• Enhanced release of tissue growth factors that favor muscle repair and remodeling.

• Improved uptake of glucose and synthesis of glycogen, as well as improved utilization of glycogen.

• Strong anti-inflammatory effect.

The effects of progesterone are basically the opposite.

Erratic estrus cycles and low estrogen, or imbalance of progesterone and estrogen, may play a role. High levels of soy/soy-fortified feeds may also be involved, since soy contains high levels of phytoestrogens, which can bind to the estrogen receptors and block the effects of natural estrogen. (For more information on tying up, see October 2000.)

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New Test For West Nile In The Works
Horses with severe West Nile Virus infections may test negative on current tests early in the course of their disease if the antibody titers aren’t yet detectable. It takes seven to eight days after infection for the titers to start to rise.

Because of the problems last year with people becoming infected with WNV from blood transfusions, the development of an ultra-sensitive viral DNA test for checking of blood bank samples has been on the fast track and will likely be available early this summer.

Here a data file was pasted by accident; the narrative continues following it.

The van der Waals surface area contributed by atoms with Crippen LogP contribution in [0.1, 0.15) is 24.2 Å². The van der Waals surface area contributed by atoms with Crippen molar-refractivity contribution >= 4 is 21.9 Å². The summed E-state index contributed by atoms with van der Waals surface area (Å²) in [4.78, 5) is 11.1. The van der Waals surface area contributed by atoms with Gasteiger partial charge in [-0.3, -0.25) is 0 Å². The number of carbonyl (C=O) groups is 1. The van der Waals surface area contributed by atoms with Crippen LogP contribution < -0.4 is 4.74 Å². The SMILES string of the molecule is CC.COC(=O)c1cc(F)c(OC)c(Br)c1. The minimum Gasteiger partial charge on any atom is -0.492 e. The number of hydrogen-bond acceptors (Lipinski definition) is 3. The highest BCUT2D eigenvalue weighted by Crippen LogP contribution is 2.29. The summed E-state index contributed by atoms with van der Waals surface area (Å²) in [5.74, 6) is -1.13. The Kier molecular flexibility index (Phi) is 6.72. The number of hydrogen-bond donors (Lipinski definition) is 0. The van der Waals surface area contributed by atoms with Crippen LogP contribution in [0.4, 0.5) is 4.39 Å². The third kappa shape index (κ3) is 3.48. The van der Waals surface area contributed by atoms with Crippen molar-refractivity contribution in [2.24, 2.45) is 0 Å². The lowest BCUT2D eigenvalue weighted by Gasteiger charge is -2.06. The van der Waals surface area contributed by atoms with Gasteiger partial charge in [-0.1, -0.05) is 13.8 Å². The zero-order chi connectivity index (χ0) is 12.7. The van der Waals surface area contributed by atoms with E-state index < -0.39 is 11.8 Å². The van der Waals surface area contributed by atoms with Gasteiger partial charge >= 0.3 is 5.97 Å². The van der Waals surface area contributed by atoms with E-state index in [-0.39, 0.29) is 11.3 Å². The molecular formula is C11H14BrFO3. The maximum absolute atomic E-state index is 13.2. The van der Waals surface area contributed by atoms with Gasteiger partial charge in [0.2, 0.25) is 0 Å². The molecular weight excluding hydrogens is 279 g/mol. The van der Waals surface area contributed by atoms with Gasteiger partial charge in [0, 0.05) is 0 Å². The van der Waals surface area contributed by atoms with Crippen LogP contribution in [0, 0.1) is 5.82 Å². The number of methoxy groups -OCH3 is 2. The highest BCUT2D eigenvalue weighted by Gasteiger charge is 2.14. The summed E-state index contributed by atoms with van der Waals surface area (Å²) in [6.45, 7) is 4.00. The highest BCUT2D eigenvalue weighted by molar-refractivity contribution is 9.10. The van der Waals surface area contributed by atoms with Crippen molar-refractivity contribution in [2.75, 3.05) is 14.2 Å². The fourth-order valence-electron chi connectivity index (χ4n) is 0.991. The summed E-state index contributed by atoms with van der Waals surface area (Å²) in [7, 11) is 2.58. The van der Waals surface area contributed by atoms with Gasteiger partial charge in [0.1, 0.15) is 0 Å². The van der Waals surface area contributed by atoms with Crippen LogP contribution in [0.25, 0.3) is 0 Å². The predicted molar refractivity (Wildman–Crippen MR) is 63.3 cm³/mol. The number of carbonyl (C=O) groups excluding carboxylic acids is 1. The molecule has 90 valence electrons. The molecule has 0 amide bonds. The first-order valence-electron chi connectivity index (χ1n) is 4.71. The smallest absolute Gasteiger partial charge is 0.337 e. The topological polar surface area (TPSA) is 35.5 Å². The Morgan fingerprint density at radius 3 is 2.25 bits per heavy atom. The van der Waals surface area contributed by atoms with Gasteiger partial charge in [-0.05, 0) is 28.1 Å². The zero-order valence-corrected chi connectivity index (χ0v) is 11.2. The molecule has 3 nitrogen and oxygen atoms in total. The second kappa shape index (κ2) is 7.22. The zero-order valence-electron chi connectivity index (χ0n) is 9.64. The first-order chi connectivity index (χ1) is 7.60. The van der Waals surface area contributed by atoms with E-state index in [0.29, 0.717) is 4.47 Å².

ELISA testing would remain as the first test of choice for active WNV infections, but early cases negative on ELISA could be confirmed using the new test.

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Racing And The Immune System
Several studies show that flat racing has negative effects on the lungs’ ability to withstand infections, contributing to the high incidence of respiratory problems on racetracks. However, a recent South-African study shows that endurance exercise also has a negative effect on the horse’s immune system, as it does in human runners.

Blood cortisol, white-cell counts and white-cell function were studied in eight horses after completing an 80 km race. Shifts in the relative percentages of white-cell types immediately after the race were consistent with a stress response, and the ability of both monocytes and neutrophils to respond to a challenge was depressed and remained depressed even after three days.